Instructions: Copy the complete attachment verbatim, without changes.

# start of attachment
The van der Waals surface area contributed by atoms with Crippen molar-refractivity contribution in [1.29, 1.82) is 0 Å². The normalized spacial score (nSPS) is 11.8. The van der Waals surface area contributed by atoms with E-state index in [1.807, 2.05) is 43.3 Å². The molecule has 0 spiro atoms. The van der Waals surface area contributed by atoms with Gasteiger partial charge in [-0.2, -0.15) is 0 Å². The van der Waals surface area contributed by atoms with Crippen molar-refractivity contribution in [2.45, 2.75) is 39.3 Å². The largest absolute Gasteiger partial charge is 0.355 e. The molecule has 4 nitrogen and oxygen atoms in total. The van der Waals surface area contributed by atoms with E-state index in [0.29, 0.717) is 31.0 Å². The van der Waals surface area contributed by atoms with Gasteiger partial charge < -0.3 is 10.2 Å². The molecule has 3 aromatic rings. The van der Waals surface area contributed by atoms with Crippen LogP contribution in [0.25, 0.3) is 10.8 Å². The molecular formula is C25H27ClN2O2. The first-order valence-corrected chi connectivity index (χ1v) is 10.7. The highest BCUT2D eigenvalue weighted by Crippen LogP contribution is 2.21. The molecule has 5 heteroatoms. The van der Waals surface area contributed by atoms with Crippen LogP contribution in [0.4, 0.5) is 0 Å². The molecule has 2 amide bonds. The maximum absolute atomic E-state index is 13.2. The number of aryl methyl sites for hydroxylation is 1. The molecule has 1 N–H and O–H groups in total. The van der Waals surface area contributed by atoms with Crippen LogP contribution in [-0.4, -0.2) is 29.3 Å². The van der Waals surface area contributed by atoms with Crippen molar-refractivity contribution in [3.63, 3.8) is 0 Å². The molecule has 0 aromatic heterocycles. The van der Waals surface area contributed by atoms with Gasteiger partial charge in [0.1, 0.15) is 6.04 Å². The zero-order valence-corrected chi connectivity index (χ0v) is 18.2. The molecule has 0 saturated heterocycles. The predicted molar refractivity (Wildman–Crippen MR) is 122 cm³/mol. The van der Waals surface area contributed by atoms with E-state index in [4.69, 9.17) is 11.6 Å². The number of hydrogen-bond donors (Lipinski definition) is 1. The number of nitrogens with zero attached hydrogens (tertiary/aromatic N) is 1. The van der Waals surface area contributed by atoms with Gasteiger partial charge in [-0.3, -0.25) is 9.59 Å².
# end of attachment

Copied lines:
The van der Waals surface area contributed by atoms with Crippen molar-refractivity contribution in [1.29, 1.82) is 0 Å². The normalized spacial score (nSPS) is 11.8. The van der Waals surface area contributed by atoms with E-state index in [1.807, 2.05) is 43.3 Å². The molecule has 0 spiro atoms. The van der Waals surface area contributed by atoms with Gasteiger partial charge in [-0.2, -0.15) is 0 Å². The van der Waals surface area contributed by atoms with Crippen molar-refractivity contribution in [2.45, 2.75) is 39.3 Å². The largest absolute Gasteiger partial charge is 0.355 e. The molecule has 4 nitrogen and oxygen atoms in total. The van der Waals surface area contributed by atoms with E-state index in [0.29, 0.717) is 31.0 Å². The van der Waals surface area contributed by atoms with Gasteiger partial charge < -0.3 is 10.2 Å². The molecule has 3 aromatic rings. The van der Waals surface area contributed by atoms with Crippen LogP contribution in [0.25, 0.3) is 10.8 Å². The molecular formula is C25H27ClN2O2. The first-order valence-corrected chi connectivity index (χ1v) is 10.7. The highest BCUT2D eigenvalue weighted by Crippen LogP contribution is 2.21. The molecule has 5 heteroatoms. The van der Waals surface area contributed by atoms with Crippen LogP contribution in [0.4, 0.5) is 0 Å². The molecule has 2 amide bonds. The maximum absolute atomic E-state index is 13.2. The number of aryl methyl sites for hydroxylation is 1. The molecule has 1 N–H and O–H groups in total. The van der Waals surface area contributed by atoms with Crippen LogP contribution in [-0.4, -0.2) is 29.3 Å². The van der Waals surface area contributed by atoms with Crippen molar-refractivity contribution in [3.63, 3.8) is 0 Å². The molecule has 0 aromatic heterocycles. The van der Waals surface area contributed by atoms with Gasteiger partial charge in [0.1, 0.15) is 6.04 Å². The zero-order valence-corrected chi connectivity index (χ0v) is 18.2. The molecule has 0 saturated heterocycles. The predicted molar refractivity (Wildman–Crippen MR) is 122 cm³/mol. The van der Waals surface area contributed by atoms with E-state index in [4.69, 9.17) is 11.6 Å². The number of hydrogen-bond donors (Lipinski definition) is 1. The number of nitrogens with zero attached hydrogens (tertiary/aromatic N) is 1. The van der Waals surface area contributed by atoms with Gasteiger partial charge in [-0.3, -0.25) is 9.59 Å².